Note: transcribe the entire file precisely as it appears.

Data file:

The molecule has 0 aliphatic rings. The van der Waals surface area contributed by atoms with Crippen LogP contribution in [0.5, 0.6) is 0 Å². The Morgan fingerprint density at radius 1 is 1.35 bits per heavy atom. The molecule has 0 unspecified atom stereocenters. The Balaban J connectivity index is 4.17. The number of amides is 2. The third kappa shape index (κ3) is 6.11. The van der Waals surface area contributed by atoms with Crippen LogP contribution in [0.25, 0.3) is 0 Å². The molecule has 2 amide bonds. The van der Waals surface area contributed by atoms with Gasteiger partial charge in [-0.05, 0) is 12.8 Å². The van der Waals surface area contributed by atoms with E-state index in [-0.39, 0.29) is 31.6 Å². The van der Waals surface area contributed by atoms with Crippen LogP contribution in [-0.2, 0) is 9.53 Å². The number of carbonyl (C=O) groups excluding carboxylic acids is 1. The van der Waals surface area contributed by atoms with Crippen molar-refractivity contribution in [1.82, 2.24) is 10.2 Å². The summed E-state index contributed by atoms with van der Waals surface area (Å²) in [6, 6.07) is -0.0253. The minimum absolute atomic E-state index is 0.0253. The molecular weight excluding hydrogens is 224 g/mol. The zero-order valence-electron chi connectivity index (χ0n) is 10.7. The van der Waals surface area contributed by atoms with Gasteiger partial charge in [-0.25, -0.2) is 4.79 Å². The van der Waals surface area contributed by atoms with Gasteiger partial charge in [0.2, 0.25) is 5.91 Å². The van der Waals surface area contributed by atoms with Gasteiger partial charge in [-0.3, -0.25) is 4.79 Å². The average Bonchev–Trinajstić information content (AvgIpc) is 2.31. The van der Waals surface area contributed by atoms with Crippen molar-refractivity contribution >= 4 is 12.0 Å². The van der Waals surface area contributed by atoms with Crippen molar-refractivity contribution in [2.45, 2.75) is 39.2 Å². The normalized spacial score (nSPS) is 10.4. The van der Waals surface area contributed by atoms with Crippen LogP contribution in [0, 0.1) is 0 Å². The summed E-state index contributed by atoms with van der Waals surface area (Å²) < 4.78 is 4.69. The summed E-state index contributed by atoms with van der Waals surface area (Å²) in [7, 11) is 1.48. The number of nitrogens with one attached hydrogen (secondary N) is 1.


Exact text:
The molecule has 0 aliphatic rings. The van der Waals surface area contributed by atoms with Crippen LogP contribution in [0.5, 0.6) is 0 Å². The Morgan fingerprint density at radius 1 is 1.35 bits per heavy atom. The molecule has 0 unspecified atom stereocenters. The Balaban J connectivity index is 4.17. The number of amides is 2. The third kappa shape index (κ3) is 6.11. The van der Waals surface area contributed by atoms with Crippen LogP contribution in [0.25, 0.3) is 0 Å². The molecule has 2 amide bonds. The van der Waals surface area contributed by atoms with Gasteiger partial charge in [-0.05, 0) is 12.8 Å². The van der Waals surface area contributed by atoms with E-state index in [-0.39, 0.29) is 31.6 Å². The van der Waals surface area contributed by atoms with Crippen LogP contribution in [-0.2, 0) is 9.53 Å². The number of carbonyl (C=O) groups excluding carboxylic acids is 1. The van der Waals surface area contributed by atoms with Crippen molar-refractivity contribution in [1.82, 2.24) is 10.2 Å². The summed E-state index contributed by atoms with van der Waals surface area (Å²) in [6, 6.07) is -0.0253. The minimum absolute atomic E-state index is 0.0253. The molecular weight excluding hydrogens is 224 g/mol. The zero-order valence-electron chi connectivity index (χ0n) is 10.7. The van der Waals surface area contributed by atoms with Gasteiger partial charge in [-0.25, -0.2) is 4.79 Å². The van der Waals surface area contributed by atoms with Gasteiger partial charge in [0.2, 0.25) is 5.91 Å². The van der Waals surface area contributed by atoms with Gasteiger partial charge in [-0.3, -0.25) is 4.79 Å². The average Bonchev–Trinajstić information content (AvgIpc) is 2.31. The van der Waals surface area contributed by atoms with Crippen molar-refractivity contribution >= 4 is 12.0 Å². The van der Waals surface area contributed by atoms with Crippen molar-refractivity contribution in [2.45, 2.75) is 39.2 Å². The normalized spacial score (nSPS) is 10.4. The van der Waals surface area contributed by atoms with Crippen LogP contribution in [0, 0.1) is 0 Å². The summed E-state index contributed by atoms with van der Waals surface area (Å²) < 4.78 is 4.69. The summed E-state index contributed by atoms with van der Waals surface area (Å²) in [7, 11) is 1.48. The number of nitrogens with one attached hydrogen (secondary N) is 1.